Gas prices have never been higher this time of the year in the U.S.
Monday’s retail price for a gallon of regular gas in the U.S. is $3.56, up 5% in the past week alone, according to the AAA Fuel Gauge Report.
Gas prices are already up over 25 cents since Jan. 1. And the Oil Price Information Service predicts that gasoline prices could reach a record $4.25 a gallon by late April. That would top the record of $4.11 in July 2008.
The national average for gasoline began the year at $3.28 a gallon. The average price for February so far is $3.49 a gallon. That’s up from $3.17 a gallon last February, a record at the time. Back in 2007, before the recession hit, the average for February was $2.25 a gallon.
If these price hikes continue, states like California may see $5 gas prices this summer. This weekend I paid $4.18 a gallon in La Jolla, CA. After a winter of slight increases, the average cost of a gallon of regular unleaded gas in the Riverside-San Bernardino region leapt 16 cents in eight days — and a nickel overnight — to $3.95 on Friday.
Tom Kloza, a conservative analyst with the Oil Price Information Service, said, “You may indeed have to pay $5 (per gallon) if you buy your summer gasoline on a tropical island, Martha’s Vineyard, or one of the tonier suburbs of New York, San Francisco, or Los Angeles,” Kloza wrote Friday on his blog.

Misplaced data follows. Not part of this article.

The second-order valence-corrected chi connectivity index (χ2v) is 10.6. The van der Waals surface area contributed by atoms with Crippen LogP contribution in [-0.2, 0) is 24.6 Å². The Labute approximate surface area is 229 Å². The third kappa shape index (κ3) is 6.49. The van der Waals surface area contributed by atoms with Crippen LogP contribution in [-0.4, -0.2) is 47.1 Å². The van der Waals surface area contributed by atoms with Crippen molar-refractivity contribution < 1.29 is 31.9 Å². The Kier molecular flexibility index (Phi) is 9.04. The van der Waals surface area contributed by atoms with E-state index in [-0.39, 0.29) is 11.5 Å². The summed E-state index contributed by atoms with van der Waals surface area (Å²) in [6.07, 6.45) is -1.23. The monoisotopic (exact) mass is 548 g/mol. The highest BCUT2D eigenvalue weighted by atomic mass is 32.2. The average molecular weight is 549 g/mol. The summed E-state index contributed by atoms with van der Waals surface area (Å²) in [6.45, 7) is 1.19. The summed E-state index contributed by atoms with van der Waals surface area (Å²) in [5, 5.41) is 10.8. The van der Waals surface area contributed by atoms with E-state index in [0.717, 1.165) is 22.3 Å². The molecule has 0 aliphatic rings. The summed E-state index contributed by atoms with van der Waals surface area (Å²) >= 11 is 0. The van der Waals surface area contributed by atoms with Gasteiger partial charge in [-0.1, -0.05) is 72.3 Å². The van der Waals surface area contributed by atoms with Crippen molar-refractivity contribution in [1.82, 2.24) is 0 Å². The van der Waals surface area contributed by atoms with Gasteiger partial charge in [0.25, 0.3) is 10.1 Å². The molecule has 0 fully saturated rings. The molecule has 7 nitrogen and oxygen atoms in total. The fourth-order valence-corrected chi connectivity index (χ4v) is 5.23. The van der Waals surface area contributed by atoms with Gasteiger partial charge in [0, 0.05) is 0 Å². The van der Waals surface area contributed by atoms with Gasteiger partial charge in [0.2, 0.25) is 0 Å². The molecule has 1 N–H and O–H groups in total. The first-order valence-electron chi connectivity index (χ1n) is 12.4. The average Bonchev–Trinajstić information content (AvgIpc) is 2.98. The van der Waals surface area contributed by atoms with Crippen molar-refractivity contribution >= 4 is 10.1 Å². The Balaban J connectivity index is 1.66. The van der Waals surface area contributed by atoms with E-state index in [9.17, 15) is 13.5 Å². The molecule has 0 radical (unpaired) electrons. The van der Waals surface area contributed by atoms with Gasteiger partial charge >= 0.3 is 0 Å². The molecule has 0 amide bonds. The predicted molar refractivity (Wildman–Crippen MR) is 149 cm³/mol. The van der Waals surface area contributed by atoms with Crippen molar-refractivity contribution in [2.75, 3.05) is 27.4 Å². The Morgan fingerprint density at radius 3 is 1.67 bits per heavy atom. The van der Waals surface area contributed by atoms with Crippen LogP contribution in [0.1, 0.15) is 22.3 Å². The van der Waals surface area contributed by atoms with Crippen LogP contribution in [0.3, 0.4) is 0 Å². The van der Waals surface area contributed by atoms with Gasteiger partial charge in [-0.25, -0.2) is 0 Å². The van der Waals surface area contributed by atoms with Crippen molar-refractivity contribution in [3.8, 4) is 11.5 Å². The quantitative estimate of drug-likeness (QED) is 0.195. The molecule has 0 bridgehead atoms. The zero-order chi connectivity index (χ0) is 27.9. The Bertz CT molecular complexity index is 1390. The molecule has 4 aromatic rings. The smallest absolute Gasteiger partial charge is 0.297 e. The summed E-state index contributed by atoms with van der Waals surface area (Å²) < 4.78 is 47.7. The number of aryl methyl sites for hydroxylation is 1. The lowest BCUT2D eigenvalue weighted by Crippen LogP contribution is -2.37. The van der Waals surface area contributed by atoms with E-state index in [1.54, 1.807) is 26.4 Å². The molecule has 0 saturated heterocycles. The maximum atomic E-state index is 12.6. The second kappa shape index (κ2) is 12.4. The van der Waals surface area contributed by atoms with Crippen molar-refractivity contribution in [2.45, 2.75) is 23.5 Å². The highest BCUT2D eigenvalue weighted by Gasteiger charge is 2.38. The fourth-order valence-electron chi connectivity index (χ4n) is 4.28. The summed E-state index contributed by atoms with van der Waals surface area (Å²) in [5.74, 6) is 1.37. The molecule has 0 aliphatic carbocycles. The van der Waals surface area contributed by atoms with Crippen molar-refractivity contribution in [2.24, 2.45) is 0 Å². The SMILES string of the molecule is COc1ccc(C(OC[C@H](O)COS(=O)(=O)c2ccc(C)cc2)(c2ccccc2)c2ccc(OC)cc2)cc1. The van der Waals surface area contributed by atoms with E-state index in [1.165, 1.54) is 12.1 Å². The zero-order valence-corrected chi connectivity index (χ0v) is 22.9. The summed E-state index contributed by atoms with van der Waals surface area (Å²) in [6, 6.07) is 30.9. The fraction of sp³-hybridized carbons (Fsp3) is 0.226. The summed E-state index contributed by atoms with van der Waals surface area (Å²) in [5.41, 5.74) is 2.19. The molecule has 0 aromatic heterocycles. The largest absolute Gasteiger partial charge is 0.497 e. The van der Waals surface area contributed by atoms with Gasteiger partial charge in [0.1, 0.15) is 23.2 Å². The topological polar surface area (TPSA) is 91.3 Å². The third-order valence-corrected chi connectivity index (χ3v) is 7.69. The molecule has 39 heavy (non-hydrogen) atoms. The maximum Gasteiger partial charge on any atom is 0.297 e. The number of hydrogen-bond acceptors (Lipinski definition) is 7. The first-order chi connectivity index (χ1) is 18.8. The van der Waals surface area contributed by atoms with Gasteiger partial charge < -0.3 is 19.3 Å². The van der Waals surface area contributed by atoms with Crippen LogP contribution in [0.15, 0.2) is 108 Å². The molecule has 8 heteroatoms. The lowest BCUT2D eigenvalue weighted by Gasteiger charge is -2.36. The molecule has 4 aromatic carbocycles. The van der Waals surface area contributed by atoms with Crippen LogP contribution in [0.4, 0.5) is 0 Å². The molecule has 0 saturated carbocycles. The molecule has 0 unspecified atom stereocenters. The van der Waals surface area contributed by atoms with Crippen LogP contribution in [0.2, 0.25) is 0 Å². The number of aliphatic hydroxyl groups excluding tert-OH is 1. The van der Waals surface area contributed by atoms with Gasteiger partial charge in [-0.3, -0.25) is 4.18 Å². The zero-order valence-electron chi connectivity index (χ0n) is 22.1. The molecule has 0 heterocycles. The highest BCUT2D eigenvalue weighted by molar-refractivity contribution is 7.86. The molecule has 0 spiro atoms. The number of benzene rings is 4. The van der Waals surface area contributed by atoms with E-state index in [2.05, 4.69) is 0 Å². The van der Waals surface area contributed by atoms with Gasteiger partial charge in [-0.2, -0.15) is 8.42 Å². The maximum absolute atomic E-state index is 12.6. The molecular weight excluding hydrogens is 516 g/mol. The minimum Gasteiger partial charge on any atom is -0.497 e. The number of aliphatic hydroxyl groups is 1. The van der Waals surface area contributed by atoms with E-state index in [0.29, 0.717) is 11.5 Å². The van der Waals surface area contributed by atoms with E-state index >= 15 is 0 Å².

Oil prices are also rising due to the West’s growing tension with Iran and unexpected news that the People’s Bank of China is reducing banks’ reserve requirements for the second time since November. Oil prices jumped to a nine-month high above $105 a barrel on Monday after Iran said it halted crude exports to Britain and France in an escalation of a dispute over the Middle Eastern country’s nuclear program.
This is as high as crude has traded since last May when it peaked above $114 on fears that the wave of revolutions in Arab countries like Egypt and Libya would disrupt supplies. Back then, the average price of a gallon of unleaded gasoline for U.S. drivers hit $3.96.
High oil and gas prices now set the stage for even sharper increases at the pump because gas typically rises in March and April. Higher gas prices could hurt consumer spending and curtail the recent improvement in the U.S. economy.
A 25-cent jump in gasoline prices, if sustained over a year, would cost the economy about $35 billion US. That’s only 0.2 per cent of the total U.S. economy, but economists say it’s a meaningful amount, especially at a time when growth is only so-so. The economy grew 2.8 per cent in the fourth quarter, a rate considered modest following a recession.
The increase came early this year, said Jeffrey Spring, spokesman for the Automobile Club of Southern California. “We typically see them more often in March and April,” Spring said in a news release. “Unfortunately, even without this large increase, prices were already at record levels for February.”